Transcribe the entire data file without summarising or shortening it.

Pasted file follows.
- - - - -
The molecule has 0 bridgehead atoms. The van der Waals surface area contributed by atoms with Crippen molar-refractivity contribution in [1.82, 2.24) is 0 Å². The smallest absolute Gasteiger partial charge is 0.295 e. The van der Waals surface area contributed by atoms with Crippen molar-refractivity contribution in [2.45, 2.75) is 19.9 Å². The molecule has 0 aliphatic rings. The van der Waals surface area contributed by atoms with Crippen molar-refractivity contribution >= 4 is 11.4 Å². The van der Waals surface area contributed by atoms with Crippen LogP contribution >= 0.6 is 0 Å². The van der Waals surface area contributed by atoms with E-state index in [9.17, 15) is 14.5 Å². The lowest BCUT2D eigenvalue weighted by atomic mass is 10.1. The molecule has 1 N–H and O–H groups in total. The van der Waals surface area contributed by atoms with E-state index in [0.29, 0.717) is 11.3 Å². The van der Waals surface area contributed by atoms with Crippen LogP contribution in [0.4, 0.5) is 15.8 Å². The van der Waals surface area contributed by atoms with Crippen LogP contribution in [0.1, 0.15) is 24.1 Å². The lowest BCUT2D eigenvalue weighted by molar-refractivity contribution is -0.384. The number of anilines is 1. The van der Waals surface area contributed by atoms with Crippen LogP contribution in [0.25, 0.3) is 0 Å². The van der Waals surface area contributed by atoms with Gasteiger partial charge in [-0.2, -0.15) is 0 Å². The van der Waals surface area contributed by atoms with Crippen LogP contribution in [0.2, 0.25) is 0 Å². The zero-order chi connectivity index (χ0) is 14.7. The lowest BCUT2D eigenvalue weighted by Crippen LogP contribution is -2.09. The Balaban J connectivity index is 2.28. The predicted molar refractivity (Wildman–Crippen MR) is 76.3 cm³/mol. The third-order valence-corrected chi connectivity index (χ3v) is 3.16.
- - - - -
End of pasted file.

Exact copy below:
The molecule has 0 bridgehead atoms. The van der Waals surface area contributed by atoms with Crippen molar-refractivity contribution in [1.82, 2.24) is 0 Å². The smallest absolute Gasteiger partial charge is 0.295 e. The van der Waals surface area contributed by atoms with Crippen molar-refractivity contribution in [2.45, 2.75) is 19.9 Å². The molecule has 0 aliphatic rings. The van der Waals surface area contributed by atoms with Crippen molar-refractivity contribution >= 4 is 11.4 Å². The van der Waals surface area contributed by atoms with Crippen LogP contribution >= 0.6 is 0 Å². The van der Waals surface area contributed by atoms with E-state index in [9.17, 15) is 14.5 Å². The lowest BCUT2D eigenvalue weighted by atomic mass is 10.1. The molecule has 1 N–H and O–H groups in total. The van der Waals surface area contributed by atoms with E-state index in [0.29, 0.717) is 11.3 Å². The van der Waals surface area contributed by atoms with Crippen LogP contribution in [0.4, 0.5) is 15.8 Å². The van der Waals surface area contributed by atoms with Crippen LogP contribution in [0.1, 0.15) is 24.1 Å². The lowest BCUT2D eigenvalue weighted by molar-refractivity contribution is -0.384. The number of anilines is 1. The van der Waals surface area contributed by atoms with Crippen LogP contribution in [0.25, 0.3) is 0 Å². The van der Waals surface area contributed by atoms with Gasteiger partial charge in [-0.2, -0.15) is 0 Å². The van der Waals surface area contributed by atoms with Crippen LogP contribution in [0.2, 0.25) is 0 Å². The zero-order chi connectivity index (χ0) is 14.7. The lowest BCUT2D eigenvalue weighted by Crippen LogP contribution is -2.09. The Balaban J connectivity index is 2.28. The predicted molar refractivity (Wildman–Crippen MR) is 76.3 cm³/mol. The third-order valence-corrected chi connectivity index (χ3v) is 3.16.